On Our Relationship to the Home

The Western notion of the homestead has been architecturally culminated in the timeless archetype of a pitched-roof, chimney-topped dwelling. This idealistic image has been propagated across the suburbias of our psyche. It fills row beyond row of cloned boxes in the cul-de-sacs of of minds. It numbs us.

Along these suburban streets of our thoughts, hundreds of nuclear families reside within these endless instances. We envy the idealism of their existence, free of the trivial qualities of a real life. All too often, this notion translates poorly into reality. Our suburbs are filled with people too busy, too stressed or too disagreeable to adhere to this false perfection. Why then do our homes continue to resemble the form of a gone hope superficially? Should not our dwellings reflect the suffering which all too often fills them? At least in that case, our environments and our emotions could commiserate.

If we choose not to reembody the annoyances life brings us physically into our built world, then how can we alter what we have? The interjection of a sharp foil to the archetypal form could serve to validate our disappointments. In short, the failure of the conventional form to compensate our emotional requirements necessitates a new dichotomy.

We stand then with two distinct circumstances for the slight salvation of this idealistic mess we have created. First, we may choose to embody our own foibles in the form of our dwelling. Perhaps, in this case, we can seek comfort in knowing that both we and our surroundings feel the same pains. In a more optimistic option, we may abstract the archetype, breaking it from the pitfalls it has collected over the decades. Whichever route we choose, the intrinsic form of the original host figure is changed. At what point do we retain the “DNA” of the form in order to forward a philosophic stance on the issue?

Elevation at Entrance and Sections

On Foibles of the Home

A house cannot mirror the emotions of those living within it. It feels no sympathy to them in that it is not flexible in interpretation. Each room is overly defined by a long cultural epoch, slowly eroding our ability to abstract their functions without guilt.

While its rooms are rarely used for their proper intentions (eating in the bedroom [we’ve all done it], reading in the bathroom or sleeping in the living room), the rigid composition of the interior forces too much upon the user in demands of specific functions. This form rests around a single-surfaced interior. While hinting as to what the user may do, it has no specific demands. In another side of its dynamicism, it hopes to dictate how the user may interact by enveloping him in free-flowing curves.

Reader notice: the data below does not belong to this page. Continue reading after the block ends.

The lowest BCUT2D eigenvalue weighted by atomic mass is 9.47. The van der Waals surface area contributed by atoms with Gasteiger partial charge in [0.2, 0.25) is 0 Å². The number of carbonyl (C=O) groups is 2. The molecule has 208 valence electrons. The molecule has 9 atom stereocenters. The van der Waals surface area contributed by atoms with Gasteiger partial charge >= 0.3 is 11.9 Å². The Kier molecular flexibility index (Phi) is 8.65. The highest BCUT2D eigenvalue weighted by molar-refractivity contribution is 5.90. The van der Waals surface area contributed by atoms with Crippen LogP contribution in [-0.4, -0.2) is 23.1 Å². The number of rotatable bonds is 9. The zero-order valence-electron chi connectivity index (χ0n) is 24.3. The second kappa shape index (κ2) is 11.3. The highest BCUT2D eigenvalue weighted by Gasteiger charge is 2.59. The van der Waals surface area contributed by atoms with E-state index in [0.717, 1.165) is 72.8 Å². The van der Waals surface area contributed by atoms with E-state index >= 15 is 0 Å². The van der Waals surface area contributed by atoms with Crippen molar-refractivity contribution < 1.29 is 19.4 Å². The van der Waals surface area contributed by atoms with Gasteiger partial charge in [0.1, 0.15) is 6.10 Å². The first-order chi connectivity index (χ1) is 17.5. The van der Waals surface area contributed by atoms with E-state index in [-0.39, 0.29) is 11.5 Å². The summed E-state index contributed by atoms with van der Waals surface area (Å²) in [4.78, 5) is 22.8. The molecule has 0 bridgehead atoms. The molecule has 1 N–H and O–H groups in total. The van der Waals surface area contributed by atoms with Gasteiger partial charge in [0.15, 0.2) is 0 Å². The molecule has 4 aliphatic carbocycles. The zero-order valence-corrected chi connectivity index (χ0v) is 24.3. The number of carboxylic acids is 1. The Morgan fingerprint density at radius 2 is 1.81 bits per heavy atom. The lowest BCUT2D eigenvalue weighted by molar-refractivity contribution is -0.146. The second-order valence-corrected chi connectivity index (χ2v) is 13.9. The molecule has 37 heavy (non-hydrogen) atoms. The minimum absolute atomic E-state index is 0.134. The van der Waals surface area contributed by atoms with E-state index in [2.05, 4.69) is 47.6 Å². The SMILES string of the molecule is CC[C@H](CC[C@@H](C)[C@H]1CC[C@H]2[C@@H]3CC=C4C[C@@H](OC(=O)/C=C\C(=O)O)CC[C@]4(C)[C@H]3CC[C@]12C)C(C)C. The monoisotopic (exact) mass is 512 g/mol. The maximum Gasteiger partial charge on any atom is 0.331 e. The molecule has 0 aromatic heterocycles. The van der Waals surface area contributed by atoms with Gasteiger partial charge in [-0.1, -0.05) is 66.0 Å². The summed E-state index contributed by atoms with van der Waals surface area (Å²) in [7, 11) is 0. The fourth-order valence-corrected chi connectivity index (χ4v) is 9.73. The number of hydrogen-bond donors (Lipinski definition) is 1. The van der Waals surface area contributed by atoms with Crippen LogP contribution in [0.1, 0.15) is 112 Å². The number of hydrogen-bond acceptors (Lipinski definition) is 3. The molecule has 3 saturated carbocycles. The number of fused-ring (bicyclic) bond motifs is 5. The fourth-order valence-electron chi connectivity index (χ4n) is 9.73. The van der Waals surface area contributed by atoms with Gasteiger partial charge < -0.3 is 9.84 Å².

On another side, she traditional house offers the user a place to compile his collections. In doing so, he sulks away from the world. He builds a world for himself, feigning away from the collectivity of society. He can, if he decides to do so, become a recluse. His personal collections become an egotistical exploration of self-fulfillment. Collections are impossible within the surface. It offers no flat areas on which to accumulate escapes. The user must face only himself once he has entered. Because the surface offers no direct connotations towards its proper use, the choices made by the user reflect for him his own psyche. He has no excuse for his behavior outside his own interactions. The interior functions as a metaphysical mirror.

Perhaps worst, all too often, acting as an oasis from the world, the house has too little relation to anything valid.

So, we truncate the edges of the form to the boundaries of the site. The form is directly forced into a relation with its environment. Doing so, new geometrical properties of the original host are revealed. In particular, diagonally sectional qualities of the form are put forth for discussion.